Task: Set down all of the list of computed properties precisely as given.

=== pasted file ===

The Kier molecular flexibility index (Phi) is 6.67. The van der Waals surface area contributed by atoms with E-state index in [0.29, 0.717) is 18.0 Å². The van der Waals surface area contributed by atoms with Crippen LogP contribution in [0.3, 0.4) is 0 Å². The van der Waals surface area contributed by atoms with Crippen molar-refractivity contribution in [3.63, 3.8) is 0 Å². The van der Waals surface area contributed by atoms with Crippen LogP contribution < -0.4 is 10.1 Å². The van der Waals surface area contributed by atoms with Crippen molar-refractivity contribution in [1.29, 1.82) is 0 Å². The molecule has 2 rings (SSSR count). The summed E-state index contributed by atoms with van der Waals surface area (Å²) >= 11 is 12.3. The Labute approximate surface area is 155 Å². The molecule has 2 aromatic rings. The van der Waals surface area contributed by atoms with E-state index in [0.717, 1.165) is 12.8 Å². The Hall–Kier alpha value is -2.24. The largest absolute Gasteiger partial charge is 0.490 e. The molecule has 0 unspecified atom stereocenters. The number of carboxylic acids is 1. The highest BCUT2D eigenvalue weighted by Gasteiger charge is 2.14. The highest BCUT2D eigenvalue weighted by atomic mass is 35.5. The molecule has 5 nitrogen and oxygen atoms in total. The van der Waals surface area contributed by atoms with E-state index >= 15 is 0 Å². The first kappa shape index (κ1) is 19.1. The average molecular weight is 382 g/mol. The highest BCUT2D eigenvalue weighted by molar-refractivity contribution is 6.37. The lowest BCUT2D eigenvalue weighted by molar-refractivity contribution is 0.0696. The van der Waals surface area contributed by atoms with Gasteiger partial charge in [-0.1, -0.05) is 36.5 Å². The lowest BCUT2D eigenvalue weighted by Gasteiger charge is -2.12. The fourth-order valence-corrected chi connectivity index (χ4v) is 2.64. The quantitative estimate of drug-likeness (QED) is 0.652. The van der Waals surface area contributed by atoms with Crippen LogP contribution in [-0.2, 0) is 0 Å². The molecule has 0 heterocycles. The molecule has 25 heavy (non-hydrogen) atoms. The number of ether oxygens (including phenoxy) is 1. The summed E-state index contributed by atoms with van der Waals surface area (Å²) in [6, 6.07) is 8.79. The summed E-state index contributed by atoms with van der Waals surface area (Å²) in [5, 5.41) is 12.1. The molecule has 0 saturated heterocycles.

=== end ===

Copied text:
The Kier molecular flexibility index (Phi) is 6.67. The van der Waals surface area contributed by atoms with E-state index in [0.29, 0.717) is 18.0 Å². The van der Waals surface area contributed by atoms with Crippen LogP contribution in [0.3, 0.4) is 0 Å². The van der Waals surface area contributed by atoms with Crippen molar-refractivity contribution in [3.63, 3.8) is 0 Å². The van der Waals surface area contributed by atoms with Crippen LogP contribution < -0.4 is 10.1 Å². The van der Waals surface area contributed by atoms with Crippen molar-refractivity contribution in [1.29, 1.82) is 0 Å². The molecule has 2 rings (SSSR count). The summed E-state index contributed by atoms with van der Waals surface area (Å²) >= 11 is 12.3. The Labute approximate surface area is 155 Å². The molecule has 2 aromatic rings. The van der Waals surface area contributed by atoms with E-state index in [0.717, 1.165) is 12.8 Å². The Hall–Kier alpha value is -2.24. The largest absolute Gasteiger partial charge is 0.490 e. The molecule has 0 unspecified atom stereocenters. The number of carboxylic acids is 1. The highest BCUT2D eigenvalue weighted by Gasteiger charge is 2.14. The highest BCUT2D eigenvalue weighted by atomic mass is 35.5. The molecule has 5 nitrogen and oxygen atoms in total. The van der Waals surface area contributed by atoms with E-state index >= 15 is 0 Å². The first kappa shape index (κ1) is 19.1. The average molecular weight is 382 g/mol. The highest BCUT2D eigenvalue weighted by molar-refractivity contribution is 6.37. The lowest BCUT2D eigenvalue weighted by molar-refractivity contribution is 0.0696. The van der Waals surface area contributed by atoms with Gasteiger partial charge in [-0.1, -0.05) is 36.5 Å². The lowest BCUT2D eigenvalue weighted by Gasteiger charge is -2.12. The fourth-order valence-corrected chi connectivity index (χ4v) is 2.64. The quantitative estimate of drug-likeness (QED) is 0.652. The van der Waals surface area contributed by atoms with Crippen LogP contribution in [-0.2, 0) is 0 Å². The molecule has 0 heterocycles. The molecule has 25 heavy (non-hydrogen) atoms. The number of ether oxygens (including phenoxy) is 1. The summed E-state index contributed by atoms with van der Waals surface area (Å²) in [6, 6.07) is 8.79. The summed E-state index contributed by atoms with van der Waals surface area (Å²) in [5, 5.41) is 12.1. The molecule has 0 saturated heterocycles.